A builder who wrote a funny and directly worded job advertisement seeking a reliable employee has found his man.

Gary Freshwater attracted social media attention and applicants for the labourer/hammerhand role he advertised in the Herald last week. He simply wanted to hire someone who was keen and eager, and would turn up for work.

After all the public attention, and even after Mr Freshwater placed great importance on reliability, he said two of the six people he shortlisted did not show for their interview this week. But he confirmed he'd hired someone for his home renovations business, and the worker starts on Monday.

"There was a lot of comment and a huge amount of applicants," Mr Freshwater said yesterday. "I was supposed to be interviewing six people but two didn't turn up."

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More than 6000 people Facebook-liked last week's Herald story and it generated comment across the media.

His tongue-in-cheek ad read: "Please don't apply if you oversleep, have court often, have to get ride to work later than our workday begins, have to hold on to cell phone whole day, or will become expert at your job with no need to learn or take advice after the first day." He also made it clear that idle chit-chat on the worksite was unacceptable, and the successful candidate "should not expect to receive gold stars for being on time".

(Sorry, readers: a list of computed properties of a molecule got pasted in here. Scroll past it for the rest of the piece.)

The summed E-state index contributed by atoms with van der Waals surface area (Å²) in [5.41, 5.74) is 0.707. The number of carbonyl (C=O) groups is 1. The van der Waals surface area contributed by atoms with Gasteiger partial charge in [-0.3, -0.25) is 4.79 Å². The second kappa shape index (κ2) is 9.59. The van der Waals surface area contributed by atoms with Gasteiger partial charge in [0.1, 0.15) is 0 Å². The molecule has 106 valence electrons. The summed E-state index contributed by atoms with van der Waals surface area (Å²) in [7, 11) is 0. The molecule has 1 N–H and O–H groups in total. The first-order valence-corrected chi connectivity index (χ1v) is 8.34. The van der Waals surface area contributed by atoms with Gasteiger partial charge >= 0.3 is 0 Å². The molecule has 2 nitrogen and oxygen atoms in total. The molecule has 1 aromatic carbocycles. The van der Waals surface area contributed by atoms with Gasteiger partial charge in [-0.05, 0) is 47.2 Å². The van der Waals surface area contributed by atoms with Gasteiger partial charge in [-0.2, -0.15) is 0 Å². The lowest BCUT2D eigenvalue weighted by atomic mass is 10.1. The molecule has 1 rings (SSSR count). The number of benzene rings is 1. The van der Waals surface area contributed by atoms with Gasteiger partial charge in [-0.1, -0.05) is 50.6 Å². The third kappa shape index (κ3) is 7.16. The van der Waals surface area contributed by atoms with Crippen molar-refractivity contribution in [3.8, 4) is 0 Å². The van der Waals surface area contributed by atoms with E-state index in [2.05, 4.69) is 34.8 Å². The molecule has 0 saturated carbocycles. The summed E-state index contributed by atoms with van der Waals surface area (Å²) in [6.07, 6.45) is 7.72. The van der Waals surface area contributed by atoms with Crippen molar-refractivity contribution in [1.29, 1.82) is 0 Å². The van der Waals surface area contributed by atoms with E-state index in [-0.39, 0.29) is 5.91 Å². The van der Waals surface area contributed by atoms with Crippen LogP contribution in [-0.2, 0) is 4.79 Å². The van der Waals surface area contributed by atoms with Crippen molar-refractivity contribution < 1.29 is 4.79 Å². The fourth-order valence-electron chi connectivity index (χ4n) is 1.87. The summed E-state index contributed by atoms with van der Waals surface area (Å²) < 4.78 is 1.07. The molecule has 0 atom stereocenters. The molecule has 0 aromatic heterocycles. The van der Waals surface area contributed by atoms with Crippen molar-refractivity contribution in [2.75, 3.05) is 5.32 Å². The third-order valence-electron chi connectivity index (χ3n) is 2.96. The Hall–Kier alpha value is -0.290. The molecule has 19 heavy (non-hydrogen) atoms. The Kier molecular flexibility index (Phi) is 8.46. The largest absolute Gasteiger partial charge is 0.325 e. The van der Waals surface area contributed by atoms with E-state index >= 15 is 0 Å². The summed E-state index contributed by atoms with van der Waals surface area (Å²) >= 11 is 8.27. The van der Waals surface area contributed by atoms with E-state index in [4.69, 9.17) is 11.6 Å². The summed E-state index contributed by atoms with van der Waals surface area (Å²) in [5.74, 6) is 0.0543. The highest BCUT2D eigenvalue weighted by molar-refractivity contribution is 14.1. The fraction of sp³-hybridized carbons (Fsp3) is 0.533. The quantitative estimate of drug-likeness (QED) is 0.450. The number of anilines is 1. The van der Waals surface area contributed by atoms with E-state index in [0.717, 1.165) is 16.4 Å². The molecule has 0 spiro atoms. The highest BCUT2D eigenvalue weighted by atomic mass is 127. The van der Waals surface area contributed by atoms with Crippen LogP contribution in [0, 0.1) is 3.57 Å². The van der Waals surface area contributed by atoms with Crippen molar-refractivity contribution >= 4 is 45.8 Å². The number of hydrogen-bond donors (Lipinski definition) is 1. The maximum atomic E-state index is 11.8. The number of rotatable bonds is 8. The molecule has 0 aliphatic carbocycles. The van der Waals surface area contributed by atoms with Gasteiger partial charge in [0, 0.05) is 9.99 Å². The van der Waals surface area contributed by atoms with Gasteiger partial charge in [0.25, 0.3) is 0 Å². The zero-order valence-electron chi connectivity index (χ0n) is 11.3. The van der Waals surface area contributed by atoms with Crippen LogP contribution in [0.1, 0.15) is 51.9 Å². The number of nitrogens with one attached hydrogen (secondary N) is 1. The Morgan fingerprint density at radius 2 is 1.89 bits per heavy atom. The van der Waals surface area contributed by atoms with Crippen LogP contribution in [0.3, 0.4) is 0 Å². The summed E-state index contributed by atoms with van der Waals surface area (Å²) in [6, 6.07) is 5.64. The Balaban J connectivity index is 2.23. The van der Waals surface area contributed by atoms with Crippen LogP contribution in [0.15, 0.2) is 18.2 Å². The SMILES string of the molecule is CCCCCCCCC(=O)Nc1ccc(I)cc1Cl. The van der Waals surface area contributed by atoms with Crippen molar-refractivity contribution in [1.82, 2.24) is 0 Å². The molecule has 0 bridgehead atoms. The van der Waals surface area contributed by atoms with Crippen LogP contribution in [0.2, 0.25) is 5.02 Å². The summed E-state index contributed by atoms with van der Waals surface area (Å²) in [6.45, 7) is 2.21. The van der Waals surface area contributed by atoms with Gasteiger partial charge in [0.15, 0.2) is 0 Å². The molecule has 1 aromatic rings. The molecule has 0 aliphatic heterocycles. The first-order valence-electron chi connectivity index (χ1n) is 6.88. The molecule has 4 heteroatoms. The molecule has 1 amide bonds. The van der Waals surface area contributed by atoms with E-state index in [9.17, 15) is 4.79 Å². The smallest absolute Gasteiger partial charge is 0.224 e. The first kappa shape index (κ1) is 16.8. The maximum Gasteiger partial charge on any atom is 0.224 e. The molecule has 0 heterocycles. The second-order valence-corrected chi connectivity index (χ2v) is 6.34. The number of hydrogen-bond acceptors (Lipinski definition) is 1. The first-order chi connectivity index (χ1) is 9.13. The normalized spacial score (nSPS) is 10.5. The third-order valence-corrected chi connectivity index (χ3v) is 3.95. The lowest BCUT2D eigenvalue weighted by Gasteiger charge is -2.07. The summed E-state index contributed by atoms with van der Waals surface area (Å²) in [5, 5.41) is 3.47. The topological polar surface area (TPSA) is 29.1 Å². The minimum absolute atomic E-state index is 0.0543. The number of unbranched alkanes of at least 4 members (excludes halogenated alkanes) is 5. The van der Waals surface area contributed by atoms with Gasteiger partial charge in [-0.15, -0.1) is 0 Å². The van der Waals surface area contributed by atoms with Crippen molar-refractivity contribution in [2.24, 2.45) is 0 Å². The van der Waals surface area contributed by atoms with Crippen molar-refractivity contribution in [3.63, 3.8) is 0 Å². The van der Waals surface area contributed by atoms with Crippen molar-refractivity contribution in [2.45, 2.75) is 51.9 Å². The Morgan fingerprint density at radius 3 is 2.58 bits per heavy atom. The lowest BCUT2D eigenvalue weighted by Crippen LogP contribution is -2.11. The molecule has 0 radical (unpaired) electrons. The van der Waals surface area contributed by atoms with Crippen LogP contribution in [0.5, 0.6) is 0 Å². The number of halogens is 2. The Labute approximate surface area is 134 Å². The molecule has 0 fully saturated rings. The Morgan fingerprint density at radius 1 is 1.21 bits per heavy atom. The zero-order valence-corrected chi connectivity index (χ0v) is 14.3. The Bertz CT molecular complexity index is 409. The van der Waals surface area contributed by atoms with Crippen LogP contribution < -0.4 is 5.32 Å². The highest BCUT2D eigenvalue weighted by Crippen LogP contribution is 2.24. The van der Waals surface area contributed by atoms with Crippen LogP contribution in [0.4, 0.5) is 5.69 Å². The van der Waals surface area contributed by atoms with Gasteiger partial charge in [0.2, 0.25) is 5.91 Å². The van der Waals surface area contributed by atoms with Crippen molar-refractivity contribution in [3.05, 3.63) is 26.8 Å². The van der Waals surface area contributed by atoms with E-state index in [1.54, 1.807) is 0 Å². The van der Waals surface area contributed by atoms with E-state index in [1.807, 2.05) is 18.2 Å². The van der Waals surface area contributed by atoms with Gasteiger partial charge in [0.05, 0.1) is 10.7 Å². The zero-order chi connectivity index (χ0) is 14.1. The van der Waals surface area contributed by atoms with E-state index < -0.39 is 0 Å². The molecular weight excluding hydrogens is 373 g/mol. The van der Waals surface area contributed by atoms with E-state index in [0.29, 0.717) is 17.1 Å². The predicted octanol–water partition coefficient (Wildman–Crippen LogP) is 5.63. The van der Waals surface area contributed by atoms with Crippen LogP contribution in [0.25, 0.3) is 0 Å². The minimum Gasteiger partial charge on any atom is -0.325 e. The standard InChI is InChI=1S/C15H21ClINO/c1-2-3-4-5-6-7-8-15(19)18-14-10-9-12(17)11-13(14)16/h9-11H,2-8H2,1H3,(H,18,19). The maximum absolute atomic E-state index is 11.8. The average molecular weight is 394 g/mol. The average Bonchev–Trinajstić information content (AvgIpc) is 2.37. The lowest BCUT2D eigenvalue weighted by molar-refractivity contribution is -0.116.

He wasn't interested in having unreliable and distracted people working for him any longer, as he had already employed them all.

He told the Herald last week: "I'm sure I haven't heard all the excuses, but I've heard a lot of them. And there's only so much you can put up with."

Mr Freshwater is quietly confident his new employee is the right man for the job.

"He's previously worked in hospitality and is looking to get some building experience. I was looking for someone who was a little more mature and intelligent. He wants to learn and gain some skills in the building trade."

ROTORUA DAILY POST
15 Jun, 2016 9:56am
3 minutes to read

Sixty-year-old Mr Freshwater, who lives in Albany and works predominantly in Ponsonby, admitted last week that recruiting can be frustrating.

"I had one guy who didn't come back for a week after Easter once. I asked him what happened and he said 'I've been in prison'.

"I don't want to be disrespectful but you are giving someone a job. Okay, it's not the highest-paying job in the world, but you've got to start somewhere and in the building industry you can go a long way."